Until US trade restrictions are lifted you have to accept that Google services are a no-go, and while there are workarounds for third party apps, they raise security concerns – especially for things like mobile banking. That Huawei still wants more than either Samsung or Google do for the Galaxy Z Fold 5 and Pixel Fold therefore makes it tricky to recommend to most Stuff readers.

For those who live in regions where Google doesn’t reign supreme, though? It’s absolutely deserving of your attention.

Stuff Says…

Score: 3/5

Outstanding foldable hardware remains hamstrung in the West by software limitations. A high price and no 5G make it tough to love.

Good Stuff

A properly premium foldable that’s super slim

Very capable cameras

Good battery life and rapid charging

Bad Stuff

Has software restrictions rivals don’t have to deal with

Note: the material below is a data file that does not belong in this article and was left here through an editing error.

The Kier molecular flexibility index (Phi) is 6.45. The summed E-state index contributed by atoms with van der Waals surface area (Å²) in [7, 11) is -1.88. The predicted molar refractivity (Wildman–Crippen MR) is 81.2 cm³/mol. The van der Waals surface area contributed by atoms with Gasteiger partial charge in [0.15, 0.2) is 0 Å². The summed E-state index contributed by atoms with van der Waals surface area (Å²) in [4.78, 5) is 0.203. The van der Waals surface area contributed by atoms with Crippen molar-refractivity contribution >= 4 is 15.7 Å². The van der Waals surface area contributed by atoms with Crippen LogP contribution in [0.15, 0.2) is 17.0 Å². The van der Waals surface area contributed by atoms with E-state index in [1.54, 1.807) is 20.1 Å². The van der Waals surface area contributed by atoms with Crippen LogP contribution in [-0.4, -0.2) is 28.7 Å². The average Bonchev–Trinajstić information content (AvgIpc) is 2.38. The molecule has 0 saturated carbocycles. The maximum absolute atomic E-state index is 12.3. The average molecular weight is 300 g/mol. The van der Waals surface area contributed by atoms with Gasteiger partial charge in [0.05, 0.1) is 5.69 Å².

No 5G connectivity

Very expensive

Huawei Mate X3 technical specifications

Screen7.85in, 2496×2224 flexible OLED w/ 120Hz (inner)
6.4in, 2504×1080 OLED w/ 120Hz (outer)
CPUQualcomm Snapdragon 8+ Gen 1 (4G)
Memory12GB RAM
Cameras50MP, f/1.8 w/ PDAF, Laser AF, OIS + 12MP, f/3.4 periscope telephoto w 5x optical zoom, PDAF, OIS + 13MP, f/2.2 ultrawide rear
8MP, f/2.4 (inner)
8MP, f/2.4 (cover)
Storage256GB/512GB/1TB on-board, NanoMemory expansion
Operating systemAndroid w/ EMUI 13.1
Battery4800mAh w/ 66W wired, 50W wireless charging
Dimensions157x142x5.3mm (unfolded)
157x72x11.8mm (folded)
Profile image of Tom Morgan-Freelander Tom Morgan-Freelander Deputy Editor


A tech addict from about the age of three (seriously, he's got the VHS tapes to prove it), Tom's been writing about gadgets, games and everything in between for the past decade, with a slight diversion into the world of automotive in between. As Deputy Editor, Tom keeps the website ticking along, jam-packed with the hottest gadget news and reviews.  When he's not on the road attending launch events, you can usually find him scouring the web for the latest news, to feed Stuff readers' insatiable appetite for tech.

Areas of expertise

Smartphones/tablets/computing, cameras, home cinema, automotive, virtual reality, gaming